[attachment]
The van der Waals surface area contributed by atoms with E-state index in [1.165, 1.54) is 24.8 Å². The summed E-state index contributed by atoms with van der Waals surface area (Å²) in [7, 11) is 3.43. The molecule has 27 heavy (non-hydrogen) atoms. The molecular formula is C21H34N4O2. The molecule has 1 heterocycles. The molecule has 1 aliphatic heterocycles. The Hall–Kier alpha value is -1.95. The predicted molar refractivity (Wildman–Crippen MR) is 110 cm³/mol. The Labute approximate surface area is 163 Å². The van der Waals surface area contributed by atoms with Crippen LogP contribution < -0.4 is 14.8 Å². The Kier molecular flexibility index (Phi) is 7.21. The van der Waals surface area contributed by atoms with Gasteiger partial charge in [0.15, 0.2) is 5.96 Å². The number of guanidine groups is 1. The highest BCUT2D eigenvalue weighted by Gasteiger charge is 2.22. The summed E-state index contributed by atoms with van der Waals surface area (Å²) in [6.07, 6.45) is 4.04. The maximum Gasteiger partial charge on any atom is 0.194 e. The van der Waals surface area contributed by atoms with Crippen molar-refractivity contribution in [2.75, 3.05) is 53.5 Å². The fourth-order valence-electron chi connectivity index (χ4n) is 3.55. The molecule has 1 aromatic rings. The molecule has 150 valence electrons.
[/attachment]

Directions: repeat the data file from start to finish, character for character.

The van der Waals surface area contributed by atoms with E-state index in [1.165, 1.54) is 24.8 Å². The summed E-state index contributed by atoms with van der Waals surface area (Å²) in [7, 11) is 3.43. The molecule has 27 heavy (non-hydrogen) atoms. The molecular formula is C21H34N4O2. The molecule has 1 heterocycles. The molecule has 1 aliphatic heterocycles. The Hall–Kier alpha value is -1.95. The predicted molar refractivity (Wildman–Crippen MR) is 110 cm³/mol. The Labute approximate surface area is 163 Å². The van der Waals surface area contributed by atoms with Crippen LogP contribution < -0.4 is 14.8 Å². The Kier molecular flexibility index (Phi) is 7.21. The van der Waals surface area contributed by atoms with Gasteiger partial charge in [0.15, 0.2) is 5.96 Å². The number of guanidine groups is 1. The highest BCUT2D eigenvalue weighted by Gasteiger charge is 2.22. The summed E-state index contributed by atoms with van der Waals surface area (Å²) in [6.07, 6.45) is 4.04. The maximum Gasteiger partial charge on any atom is 0.194 e. The van der Waals surface area contributed by atoms with Crippen molar-refractivity contribution in [2.75, 3.05) is 53.5 Å². The fourth-order valence-electron chi connectivity index (χ4n) is 3.55. The molecule has 1 aromatic rings. The molecule has 150 valence electrons.